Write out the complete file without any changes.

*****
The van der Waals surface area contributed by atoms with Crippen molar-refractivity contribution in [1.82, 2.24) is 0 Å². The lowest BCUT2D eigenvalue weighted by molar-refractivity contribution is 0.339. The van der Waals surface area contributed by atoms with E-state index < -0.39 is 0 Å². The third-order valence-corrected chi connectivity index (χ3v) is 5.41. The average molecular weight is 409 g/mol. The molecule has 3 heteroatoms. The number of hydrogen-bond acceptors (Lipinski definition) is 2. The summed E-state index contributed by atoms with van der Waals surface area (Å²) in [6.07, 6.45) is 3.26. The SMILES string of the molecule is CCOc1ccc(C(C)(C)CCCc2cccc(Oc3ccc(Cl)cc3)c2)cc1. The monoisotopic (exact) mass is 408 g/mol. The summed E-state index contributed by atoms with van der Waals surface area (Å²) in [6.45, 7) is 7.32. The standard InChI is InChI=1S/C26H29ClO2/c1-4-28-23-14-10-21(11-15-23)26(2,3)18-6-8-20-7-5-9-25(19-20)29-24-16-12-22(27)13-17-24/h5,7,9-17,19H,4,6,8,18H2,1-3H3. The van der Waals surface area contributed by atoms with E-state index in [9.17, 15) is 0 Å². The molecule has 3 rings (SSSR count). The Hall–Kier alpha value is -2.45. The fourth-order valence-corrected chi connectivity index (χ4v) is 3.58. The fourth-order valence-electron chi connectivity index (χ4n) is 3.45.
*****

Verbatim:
The van der Waals surface area contributed by atoms with Crippen molar-refractivity contribution in [1.82, 2.24) is 0 Å². The lowest BCUT2D eigenvalue weighted by molar-refractivity contribution is 0.339. The van der Waals surface area contributed by atoms with E-state index < -0.39 is 0 Å². The third-order valence-corrected chi connectivity index (χ3v) is 5.41. The average molecular weight is 409 g/mol. The molecule has 3 heteroatoms. The number of hydrogen-bond acceptors (Lipinski definition) is 2. The summed E-state index contributed by atoms with van der Waals surface area (Å²) in [6.07, 6.45) is 3.26. The SMILES string of the molecule is CCOc1ccc(C(C)(C)CCCc2cccc(Oc3ccc(Cl)cc3)c2)cc1. The monoisotopic (exact) mass is 408 g/mol. The summed E-state index contributed by atoms with van der Waals surface area (Å²) in [6.45, 7) is 7.32. The standard InChI is InChI=1S/C26H29ClO2/c1-4-28-23-14-10-21(11-15-23)26(2,3)18-6-8-20-7-5-9-25(19-20)29-24-16-12-22(27)13-17-24/h5,7,9-17,19H,4,6,8,18H2,1-3H3. The van der Waals surface area contributed by atoms with E-state index in [9.17, 15) is 0 Å². The molecule has 3 rings (SSSR count). The Hall–Kier alpha value is -2.45. The fourth-order valence-corrected chi connectivity index (χ4v) is 3.58. The fourth-order valence-electron chi connectivity index (χ4n) is 3.45.